With its coverage, voice support and mobility expanded, the Cat M1 is also an air interface option for interconnected health applications such as outpatient monitoring and instant solutions.

Smart city


In a smart city, the Cat M1 can meet a variety of needs, effectively control street lighting, determine waste management collection schedules, and identify free parking.
Position, monitor environmental conditions, and investigate road conditions within a few milliseconds.


What is NB-IoT?


NB-IoT (also called Cat-M2) has a similar goal to LTE Cat-M1, but it uses a different technology (DSSS modulation vs. LTE radios). Therefore, NB-IoT doesn’t operate in the LTE band, meaning that providers have a higher upfront cost to deploy NB-IoT.
 
Still, NB-IoT is touted as the potentially less expensive option as it eliminates the need for a gateway. Other infrastructures typically have gateways aggregating sensor data, which then communicates with the main server (here’s a deeper explanation of gateways). With NB-IoT, sensor data is sent directly to the main server. For this reason, Huawei, Ericsson, Qualcomm, and Vodafone are actively researching and making an effort to commercialize NB-IoT.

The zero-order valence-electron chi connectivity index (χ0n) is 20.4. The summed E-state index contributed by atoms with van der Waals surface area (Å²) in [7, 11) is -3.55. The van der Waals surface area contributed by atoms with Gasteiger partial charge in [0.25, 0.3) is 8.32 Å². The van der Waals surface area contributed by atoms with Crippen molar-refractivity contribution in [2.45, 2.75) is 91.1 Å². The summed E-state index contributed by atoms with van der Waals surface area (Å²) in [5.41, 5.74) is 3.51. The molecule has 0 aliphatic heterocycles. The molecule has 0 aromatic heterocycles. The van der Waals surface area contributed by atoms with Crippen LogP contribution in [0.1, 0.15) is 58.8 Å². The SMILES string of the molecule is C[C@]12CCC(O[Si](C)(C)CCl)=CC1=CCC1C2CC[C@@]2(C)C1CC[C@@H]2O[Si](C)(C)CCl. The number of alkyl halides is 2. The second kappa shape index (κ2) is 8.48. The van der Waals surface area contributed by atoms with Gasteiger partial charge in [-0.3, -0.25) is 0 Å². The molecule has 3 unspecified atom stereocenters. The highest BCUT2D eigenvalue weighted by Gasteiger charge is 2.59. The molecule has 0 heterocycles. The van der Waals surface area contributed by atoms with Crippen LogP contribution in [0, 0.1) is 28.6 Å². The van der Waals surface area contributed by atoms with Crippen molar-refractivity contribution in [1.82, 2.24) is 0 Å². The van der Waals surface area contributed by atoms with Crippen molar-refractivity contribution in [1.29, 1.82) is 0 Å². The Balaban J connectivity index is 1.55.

As compared to NB-IoT, LTE Cat M1 is ideal for mobile use cases, because it handles hand?over between cell towers much like high speed LTE. For example, if a vehicle moves from point A to point B crossing several different network cells, a Cat M1 device would behave the same as a cellular phone and never drop the connection. An NB-IoT device, on the contrary, would have to re?establish a new connection at some point after a new network cell is reached.
 
Another benefit is the support of voice functionality via VoLTE (voice over LTE), which means it can be used for applications requiring a level of human interaction, such as for certain health and security applications (for example, stay?in?place solutions and alarm panels).